Missold QROPS could cost IFAs dearly

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IFAs are worried Qualifying Recognised Overseas Pension Schemes are a mis-selling scandal waiting to go off after advice concerns were voiced by regulators.

The Financial Services Authority (FSA) has confirmed that IFAs should have offered customers a QROPS option when talking about retirement investments.

The fear for IFAs is many may face miss-selling complaints because they did not consider QROPS as an alternative pension option.

The issue comes after the controversial retail distribution review (RDR) which imposed new rules on the selling of financial products and who can sell them.

A problem for IFAs is the FSA believes that QROPS are not solely designed for expats who may have emigrated from the UK and could be useful investments for a wide range of investors.

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FSA warning

The FSA has highlighted that other potential retirement savers who may be suitable for a QROPS would include an international worker with British pension rights and anyone holding more than one passport.

IFAs should also consider the option of a client who is thinking about moving abroad after retirement or those who are married to a non-UK national.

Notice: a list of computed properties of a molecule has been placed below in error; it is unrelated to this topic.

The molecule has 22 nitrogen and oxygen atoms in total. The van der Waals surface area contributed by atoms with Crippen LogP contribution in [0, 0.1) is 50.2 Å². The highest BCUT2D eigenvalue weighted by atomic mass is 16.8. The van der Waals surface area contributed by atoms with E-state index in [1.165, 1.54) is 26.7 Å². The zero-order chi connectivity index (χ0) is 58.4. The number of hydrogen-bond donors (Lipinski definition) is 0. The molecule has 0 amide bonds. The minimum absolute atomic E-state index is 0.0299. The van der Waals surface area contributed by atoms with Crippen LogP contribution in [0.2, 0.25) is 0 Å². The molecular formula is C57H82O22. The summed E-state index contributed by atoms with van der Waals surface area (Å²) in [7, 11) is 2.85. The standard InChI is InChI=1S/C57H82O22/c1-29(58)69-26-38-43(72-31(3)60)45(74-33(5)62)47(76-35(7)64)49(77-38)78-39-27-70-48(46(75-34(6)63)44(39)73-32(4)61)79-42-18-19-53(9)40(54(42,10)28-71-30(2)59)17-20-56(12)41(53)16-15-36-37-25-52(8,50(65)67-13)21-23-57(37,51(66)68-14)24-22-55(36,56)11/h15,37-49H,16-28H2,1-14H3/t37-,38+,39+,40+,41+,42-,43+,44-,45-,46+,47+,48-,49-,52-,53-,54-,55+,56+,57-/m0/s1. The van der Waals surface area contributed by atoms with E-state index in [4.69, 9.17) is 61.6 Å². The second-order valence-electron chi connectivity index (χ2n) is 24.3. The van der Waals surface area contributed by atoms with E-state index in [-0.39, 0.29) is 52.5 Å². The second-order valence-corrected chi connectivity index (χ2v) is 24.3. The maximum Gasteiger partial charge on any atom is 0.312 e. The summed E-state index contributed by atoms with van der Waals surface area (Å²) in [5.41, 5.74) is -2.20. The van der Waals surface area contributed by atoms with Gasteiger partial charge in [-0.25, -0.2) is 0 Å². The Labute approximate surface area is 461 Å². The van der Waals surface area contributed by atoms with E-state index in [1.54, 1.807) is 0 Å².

However, many IFAs based in the UK have never heard of a QROPS and few have the specialist tax and investment training required to adequately advise a client on transferring their pensions to a scheme.

QROPS are a tax effective and flexible way to move a pension pot if the saver is retiring or moving abroad.

HM Revenue and Customs (HMRC) recognises and monitors the schemes because a QROPS should offer a similar product to a UK pension and not give the saver a financial advantage because they live abroad.

Financial analysts are predicting an issue involving inexperienced advisers not offering advice on QROPS.

Tax problems

They are also concerned many IFAs fail to flag up the possibility that a QROPS may be removed from HMRC’s list if the provider contravenes the pension rules.

However, the biggest issue facing the financial services industry is the general lack of awareness of QROPS.

When giving QROPS advice, IFAs must consider the relative pros and cons of a QROPS against other retirement savings – and the possible tax consequences of for a QROPS investor drawing their pension in a foreign country.

This is made even harder when some savers do not know where they will live in retirement or some QROPS are based in a third country because the place where the expat lives does not recognise a QROPS.

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